Paul Samasumo – Vatican City.
In their pastoral letter, released Wedensday and titled, “Call to keep our hope alive,” the Bishops called a press conference where they read the document. Leading the presser in Nairobi, Chairman of the Kenya Conference of Catholic Bishops (KCCB), Archbishop Martin Kivuva Musonde of Mombasa, said the document was the result of a process of deep collective reflection by Kenya’s Bishops.
Covid-19 and mixed messaging from politicians
Among other matters, the Bishops commended the Kenyan Government in the manner it handled the covid-19 pandemic.
“We thank the Government of Kenya for the concerted efforts towards ensuring that the country is cushioned against the ravaging impact of the Covid-19 pandemic through a raft of measures, including rolling out a vaccination campaign. We applaud the majority of Kenyans who have continued to adhere to the Ministry of Health protocols on Covid-19 prevention,” Archbishop Kivuva told Kenyan media.
Nevertheless, the Bishops condemned double standards exhibited by politicians who continue to hold large public gatherings in total disregard of the Government’s health protocols.
We “note with concern that despite the Government announcing a suspension of all public gatherings in the country, a section of political leaders has continually defied this directive. It is unfortunate that no action has been taken on all those leaders who are abjectly flouting these protocols,” reads the pastoral letter.
The Bishops added, “We wish to state that our political leaders are sending a wrong message to ordinary Kenyans, and it is dismaying that the law enforcement agencies are not taking action on this recklessness by politicians.”
The rift between Kenyan President and his deputy
The Bishops also addressed the bitter and public fall-out between Kenyan President Uhuru Kenyatta and his deputy William Ruto.
“It is an open and sad reality that the President and Deputy President of the Republic of Kenya are not reading from the same script. The public exchanges that are being witnessed are dangerous for the prevailing peace and tranquillity in the country and cannot be taken lightly. They are already creating anxiety among the people and have the potential to ignite political violence if not addressed with immediate effect,” the Bishops said. They continued, “We are deeply concerned that if this open disagreement between the President and the Deputy President is taken up by their supporters, the trickle-down effect it could generate across the country will be dire to even contemplate. In a young democracy like ours, it is important that there is unity among the top leaders as this gives confidence to the people,” the Bishops admonished.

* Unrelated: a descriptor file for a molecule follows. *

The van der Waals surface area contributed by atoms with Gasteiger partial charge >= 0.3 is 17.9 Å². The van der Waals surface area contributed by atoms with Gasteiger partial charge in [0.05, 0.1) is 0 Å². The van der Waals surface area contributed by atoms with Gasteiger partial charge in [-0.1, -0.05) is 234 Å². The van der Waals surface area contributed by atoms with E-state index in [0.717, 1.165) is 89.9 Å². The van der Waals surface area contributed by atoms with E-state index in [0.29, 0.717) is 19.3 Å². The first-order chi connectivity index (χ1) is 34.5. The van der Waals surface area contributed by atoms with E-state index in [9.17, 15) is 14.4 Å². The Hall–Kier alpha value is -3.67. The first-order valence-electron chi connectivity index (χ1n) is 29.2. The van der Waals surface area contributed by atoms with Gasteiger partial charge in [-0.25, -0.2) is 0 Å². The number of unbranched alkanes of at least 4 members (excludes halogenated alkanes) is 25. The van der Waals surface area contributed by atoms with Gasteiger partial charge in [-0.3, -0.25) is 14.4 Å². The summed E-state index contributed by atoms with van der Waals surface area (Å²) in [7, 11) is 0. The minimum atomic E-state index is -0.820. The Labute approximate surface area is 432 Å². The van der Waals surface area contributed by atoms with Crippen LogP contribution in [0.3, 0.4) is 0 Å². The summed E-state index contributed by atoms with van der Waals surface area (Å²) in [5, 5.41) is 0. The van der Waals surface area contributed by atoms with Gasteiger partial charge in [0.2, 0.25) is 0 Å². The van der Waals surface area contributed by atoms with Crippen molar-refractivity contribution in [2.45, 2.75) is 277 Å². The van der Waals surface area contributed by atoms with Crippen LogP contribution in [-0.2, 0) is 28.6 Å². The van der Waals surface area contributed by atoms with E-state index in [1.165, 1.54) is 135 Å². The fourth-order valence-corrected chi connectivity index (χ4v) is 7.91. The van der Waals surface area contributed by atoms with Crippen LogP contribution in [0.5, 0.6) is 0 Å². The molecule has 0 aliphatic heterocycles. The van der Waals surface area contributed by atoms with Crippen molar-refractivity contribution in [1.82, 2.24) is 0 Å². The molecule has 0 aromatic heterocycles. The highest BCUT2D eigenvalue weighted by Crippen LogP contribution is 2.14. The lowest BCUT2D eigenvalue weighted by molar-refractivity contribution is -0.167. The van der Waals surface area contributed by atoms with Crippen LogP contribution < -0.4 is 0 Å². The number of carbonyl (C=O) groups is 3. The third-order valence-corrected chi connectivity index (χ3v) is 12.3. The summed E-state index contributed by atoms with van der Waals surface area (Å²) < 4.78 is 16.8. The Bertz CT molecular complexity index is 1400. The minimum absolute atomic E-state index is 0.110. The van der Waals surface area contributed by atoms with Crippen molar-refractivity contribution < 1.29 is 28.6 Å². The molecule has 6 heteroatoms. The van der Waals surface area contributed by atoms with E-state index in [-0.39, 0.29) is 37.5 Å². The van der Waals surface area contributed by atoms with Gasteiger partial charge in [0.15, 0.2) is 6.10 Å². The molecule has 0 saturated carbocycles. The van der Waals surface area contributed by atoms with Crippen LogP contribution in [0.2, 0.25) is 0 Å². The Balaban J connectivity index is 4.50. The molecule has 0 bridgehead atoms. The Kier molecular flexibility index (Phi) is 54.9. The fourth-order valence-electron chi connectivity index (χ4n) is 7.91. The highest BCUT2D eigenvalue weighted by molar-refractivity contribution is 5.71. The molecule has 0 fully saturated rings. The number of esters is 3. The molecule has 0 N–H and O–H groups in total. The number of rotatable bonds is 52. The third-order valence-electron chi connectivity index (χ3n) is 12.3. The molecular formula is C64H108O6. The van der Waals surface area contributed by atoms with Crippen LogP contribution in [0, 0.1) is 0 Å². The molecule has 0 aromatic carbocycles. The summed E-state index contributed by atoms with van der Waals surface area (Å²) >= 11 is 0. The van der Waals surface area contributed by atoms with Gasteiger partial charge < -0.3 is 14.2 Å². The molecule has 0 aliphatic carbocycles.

The Church is above partisan politics
The nine-page document also reminds politicians, clergy and the faithful about the Bishops' ban against politicians visiting Catholic parishes and turning them into arenas for political campaigns.
“We wish to firmly state again that our places of worship and liturgy are sacred and should not serve as political arenas. The Church is above politics,” the Bishops reiterated.
The pastoral letter also deals with the perennial challenge of political violence in Kenya and the need for electoral reforms before the next general election of August 2022. The Bishops further express concern over the drought situation affecting some Kenyan regions. They encourage Kenyans to pray for peace, tolerance and justice.